Over the past two years, the federal government has invested unprecedented amounts of funding in wildfire suppression, hazardous fuels reduction, community preparedness, and restoration through the Infrastructure Investment and Jobs Act (IIJA) and the Inflation Reduction Act (IRA). Together, the IIJA and IRA provide $24 billion in funding for wildfire issues, distributed over 40 different programs and administered by a dozen agencies.
Alongside these investments, three interagency bodies—the Congressionally mandated Wildland Fire Mitigation and Management Commission, the Wildland Fire Leadership Council (WFLC), and the White House Wildfire Resilience Interagency Working Group—are currently working to update and implement the National Cohesive Wildland Fire Management Strategy and to chart a new policy course for wildfire resilience and management to meet this moment of severe risk from catastrophic megafires. The confluence of these developments has created a prime window for change in wildfire policy and action.
To assist policymakers, funders, and interested stakeholders in their decision making, the Federation of American Scientists (FAS) and Resources for the Future (RFF) have developed a data visualization tool to break down the current landscape of federal funding.
About the Federal Wildfire Funding Wheel
The Federal Wildfire Funding Wheel analyzes federal funding across three core domain areas: Restoring Landscapes, Fire-Adapted Communities, Wildfire Response. Its structure is modeled off of a similar diagram that was developed by the White House Interagency Working Group to inform coordination opportunities across agencies. We have reformulated it to provide a more dynamic visual presentation that can be easily enriched with additional data layers and funding information as they become available.
The Wheel maps coarse allocations of federal dollars identified in the IIJA and the IRA and does not include funding that would appear in the annual appropriations. The Congressional Research Service has released a detailed view of FY 2022 appropriations and the FY 2023 budget request for USDA and DOI’s Wildland Fire Management (WFM) accounts. Against this breakdown, we map the specific programs of funding and relevant legislation by category. This information can be viewed dynamically as you mouse over each wedge.
How to Interact with the Wildfire Wheel
The center circle shows the three core domain areas, which are mapped into project areas in the second ring. As you roll over each slice in the second ring, you will see: 1) federal funding from the IIJA; 2) federal funding from the IRA; and 3) relevant legislation for each project area. The outermost ring details the specific programs from the IIJA and the IRA that fall into each project area. Note that some programs fall into more than one project area, and their funding is counted in the total funding for all of those project areas.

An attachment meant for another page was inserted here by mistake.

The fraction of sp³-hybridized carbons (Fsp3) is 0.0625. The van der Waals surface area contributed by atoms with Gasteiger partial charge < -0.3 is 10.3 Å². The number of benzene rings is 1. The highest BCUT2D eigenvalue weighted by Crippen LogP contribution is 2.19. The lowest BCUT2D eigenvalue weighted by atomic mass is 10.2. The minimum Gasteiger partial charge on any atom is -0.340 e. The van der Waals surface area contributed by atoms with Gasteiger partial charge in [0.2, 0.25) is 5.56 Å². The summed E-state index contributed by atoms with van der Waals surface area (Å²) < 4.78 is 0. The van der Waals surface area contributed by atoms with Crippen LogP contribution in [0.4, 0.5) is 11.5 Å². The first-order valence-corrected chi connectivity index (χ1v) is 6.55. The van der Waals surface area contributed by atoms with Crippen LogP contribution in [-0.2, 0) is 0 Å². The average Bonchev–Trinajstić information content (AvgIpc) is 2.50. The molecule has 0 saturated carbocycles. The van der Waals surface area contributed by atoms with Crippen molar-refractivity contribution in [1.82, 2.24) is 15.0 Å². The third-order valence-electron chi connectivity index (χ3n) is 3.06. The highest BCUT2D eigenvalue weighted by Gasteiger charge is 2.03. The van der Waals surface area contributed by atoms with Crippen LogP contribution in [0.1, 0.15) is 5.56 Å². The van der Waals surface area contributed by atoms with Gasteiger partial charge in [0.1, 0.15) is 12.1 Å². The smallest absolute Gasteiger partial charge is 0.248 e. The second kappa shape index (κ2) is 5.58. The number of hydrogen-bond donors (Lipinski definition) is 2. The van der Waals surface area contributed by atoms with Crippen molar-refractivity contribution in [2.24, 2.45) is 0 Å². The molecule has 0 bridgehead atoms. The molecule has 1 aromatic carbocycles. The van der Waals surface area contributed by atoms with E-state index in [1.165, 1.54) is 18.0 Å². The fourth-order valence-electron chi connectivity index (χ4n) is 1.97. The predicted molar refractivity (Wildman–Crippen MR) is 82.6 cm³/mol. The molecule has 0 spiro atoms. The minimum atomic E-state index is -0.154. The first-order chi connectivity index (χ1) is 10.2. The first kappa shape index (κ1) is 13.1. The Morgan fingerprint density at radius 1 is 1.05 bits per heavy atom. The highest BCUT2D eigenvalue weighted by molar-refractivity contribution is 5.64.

Putting the Wheel in Action
FAS and RFF envision the Wildfire Wheel as a tool for WFLC, the Commission, the Interagency Working Group, and the external stakeholder and philanthropic communities to understand the distribution of federal funding and identify where funding is lacking to inform their policy recommendations. Philanthropic funders may find opportunities to fill funding gaps and support activities that the government is not currently equipped to do. Within project areas on the Wheel, interagency bodies can pinpoint opportunities for synergy among agency programs with overlapping goals and coordinate on their implementation.
Beyond policymakers and funders, non-governmental experts and stakeholders may also use the Wheel to understand opportunities for engagement and to inform their advocacy to the government. To support these efforts, FAS has been working with a cohort of experts and stakeholders through our Wildland Fire Policy Accelerator and looks forward to sharing their policy memos with the public and the Commission soon.
RFF is conducting analysis of wildfire programs and funding to help NGOs, philanthropies, and private landowners understand and navigate the complex portfolio of federal institutions that manage and respond to wildfire. The work will help non-governmental wildfire stakeholders coordinate and partner with federal activity, leverage federal funds, and fill gaps in wildfire planning, science, and management. Via guidance documents, RFF and FAS will work together to disseminate this institutional and budgetary analysis.
The interactive wheel is a living document, which we will update periodically as more funding information is available.
While the U.S. government grapples with the definition of the bioeconomy and what sectors it does and does not contain, another definitional issue needs to be addressed: What does sustainability mean in a bioeconomy?
Federal clearinghouses should incorporate open science practices into their standards and procedures used to identify evidence-based social programs eligible for federal funding.
To better address security and sustainability of open source software, the United States should establish a Digital Technology Fund through multi-stakeholder participation.
Building on existing data and privacy efforts, the White House and federal science agencies should collaborate to develop and implement clear standards for research data privacy across the data management and sharing life cycle.